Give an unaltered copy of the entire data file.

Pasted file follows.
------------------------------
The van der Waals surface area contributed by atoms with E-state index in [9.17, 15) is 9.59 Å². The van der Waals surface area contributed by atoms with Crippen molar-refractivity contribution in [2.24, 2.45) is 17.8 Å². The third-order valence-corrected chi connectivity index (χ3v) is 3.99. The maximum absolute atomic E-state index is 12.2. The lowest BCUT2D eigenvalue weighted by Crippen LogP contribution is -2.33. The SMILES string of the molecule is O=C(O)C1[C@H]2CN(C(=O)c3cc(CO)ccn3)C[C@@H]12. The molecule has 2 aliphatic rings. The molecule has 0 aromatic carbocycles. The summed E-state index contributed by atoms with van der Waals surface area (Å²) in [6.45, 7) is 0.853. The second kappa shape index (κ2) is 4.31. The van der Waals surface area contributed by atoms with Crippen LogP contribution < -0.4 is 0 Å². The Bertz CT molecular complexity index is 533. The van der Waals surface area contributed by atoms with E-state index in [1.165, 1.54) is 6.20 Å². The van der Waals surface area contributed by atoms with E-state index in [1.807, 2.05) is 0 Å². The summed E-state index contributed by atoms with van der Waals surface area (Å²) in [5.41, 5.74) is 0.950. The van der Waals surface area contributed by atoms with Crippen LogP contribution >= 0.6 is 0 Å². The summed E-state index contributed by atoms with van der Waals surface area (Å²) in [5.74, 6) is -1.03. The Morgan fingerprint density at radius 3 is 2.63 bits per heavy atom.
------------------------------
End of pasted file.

The van der Waals surface area contributed by atoms with E-state index in [9.17, 15) is 9.59 Å². The van der Waals surface area contributed by atoms with Crippen molar-refractivity contribution in [2.24, 2.45) is 17.8 Å². The third-order valence-corrected chi connectivity index (χ3v) is 3.99. The maximum absolute atomic E-state index is 12.2. The lowest BCUT2D eigenvalue weighted by Crippen LogP contribution is -2.33. The SMILES string of the molecule is O=C(O)C1[C@H]2CN(C(=O)c3cc(CO)ccn3)C[C@@H]12. The molecule has 2 aliphatic rings. The molecule has 0 aromatic carbocycles. The summed E-state index contributed by atoms with van der Waals surface area (Å²) in [6.45, 7) is 0.853. The second kappa shape index (κ2) is 4.31. The van der Waals surface area contributed by atoms with Crippen LogP contribution < -0.4 is 0 Å². The Bertz CT molecular complexity index is 533. The van der Waals surface area contributed by atoms with E-state index in [1.165, 1.54) is 6.20 Å². The van der Waals surface area contributed by atoms with E-state index in [1.807, 2.05) is 0 Å². The summed E-state index contributed by atoms with van der Waals surface area (Å²) in [5.41, 5.74) is 0.950. The van der Waals surface area contributed by atoms with Crippen LogP contribution >= 0.6 is 0 Å². The summed E-state index contributed by atoms with van der Waals surface area (Å²) in [5.74, 6) is -1.03. The Morgan fingerprint density at radius 3 is 2.63 bits per heavy atom.